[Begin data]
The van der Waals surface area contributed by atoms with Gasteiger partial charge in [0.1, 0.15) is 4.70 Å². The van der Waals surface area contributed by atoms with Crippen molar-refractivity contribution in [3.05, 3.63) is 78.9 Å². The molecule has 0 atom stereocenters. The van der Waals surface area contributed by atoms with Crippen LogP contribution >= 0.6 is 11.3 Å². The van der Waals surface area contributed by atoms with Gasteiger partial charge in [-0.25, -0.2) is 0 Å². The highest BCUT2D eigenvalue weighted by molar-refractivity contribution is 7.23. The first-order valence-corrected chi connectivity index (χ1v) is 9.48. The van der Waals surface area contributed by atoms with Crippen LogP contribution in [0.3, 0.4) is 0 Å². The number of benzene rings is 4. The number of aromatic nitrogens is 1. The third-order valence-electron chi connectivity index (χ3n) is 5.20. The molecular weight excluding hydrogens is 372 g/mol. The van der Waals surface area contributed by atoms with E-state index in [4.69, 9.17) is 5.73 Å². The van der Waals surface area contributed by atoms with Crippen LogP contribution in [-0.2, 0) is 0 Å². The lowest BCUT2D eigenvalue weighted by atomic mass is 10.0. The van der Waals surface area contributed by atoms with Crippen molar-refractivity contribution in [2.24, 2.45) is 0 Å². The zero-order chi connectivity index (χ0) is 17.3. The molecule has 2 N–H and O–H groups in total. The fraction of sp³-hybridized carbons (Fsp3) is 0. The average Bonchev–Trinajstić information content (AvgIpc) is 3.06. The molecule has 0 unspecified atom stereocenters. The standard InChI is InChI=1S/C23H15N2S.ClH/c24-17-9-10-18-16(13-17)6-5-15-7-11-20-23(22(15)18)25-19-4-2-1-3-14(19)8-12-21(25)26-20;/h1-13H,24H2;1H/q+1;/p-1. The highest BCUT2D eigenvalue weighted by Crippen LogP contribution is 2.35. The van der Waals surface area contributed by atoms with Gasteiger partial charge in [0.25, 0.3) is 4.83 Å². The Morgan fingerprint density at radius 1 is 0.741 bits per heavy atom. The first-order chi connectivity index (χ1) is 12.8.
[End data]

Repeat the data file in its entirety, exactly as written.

The van der Waals surface area contributed by atoms with Gasteiger partial charge in [0.1, 0.15) is 4.70 Å². The van der Waals surface area contributed by atoms with Crippen molar-refractivity contribution in [3.05, 3.63) is 78.9 Å². The molecule has 0 atom stereocenters. The van der Waals surface area contributed by atoms with Crippen LogP contribution >= 0.6 is 11.3 Å². The van der Waals surface area contributed by atoms with Gasteiger partial charge in [-0.25, -0.2) is 0 Å². The highest BCUT2D eigenvalue weighted by molar-refractivity contribution is 7.23. The first-order valence-corrected chi connectivity index (χ1v) is 9.48. The van der Waals surface area contributed by atoms with Crippen LogP contribution in [0.3, 0.4) is 0 Å². The number of benzene rings is 4. The number of aromatic nitrogens is 1. The third-order valence-electron chi connectivity index (χ3n) is 5.20. The molecular weight excluding hydrogens is 372 g/mol. The van der Waals surface area contributed by atoms with E-state index in [4.69, 9.17) is 5.73 Å². The van der Waals surface area contributed by atoms with Crippen LogP contribution in [-0.2, 0) is 0 Å². The lowest BCUT2D eigenvalue weighted by atomic mass is 10.0. The van der Waals surface area contributed by atoms with Crippen molar-refractivity contribution in [2.24, 2.45) is 0 Å². The zero-order chi connectivity index (χ0) is 17.3. The molecule has 2 N–H and O–H groups in total. The fraction of sp³-hybridized carbons (Fsp3) is 0. The average Bonchev–Trinajstić information content (AvgIpc) is 3.06. The molecule has 0 unspecified atom stereocenters. The standard InChI is InChI=1S/C23H15N2S.ClH/c24-17-9-10-18-16(13-17)6-5-15-7-11-20-23(22(15)18)25-19-4-2-1-3-14(19)8-12-21(25)26-20;/h1-13H,24H2;1H/q+1;/p-1. The highest BCUT2D eigenvalue weighted by Crippen LogP contribution is 2.35. The van der Waals surface area contributed by atoms with Gasteiger partial charge in [0.25, 0.3) is 4.83 Å². The Morgan fingerprint density at radius 1 is 0.741 bits per heavy atom. The first-order chi connectivity index (χ1) is 12.8.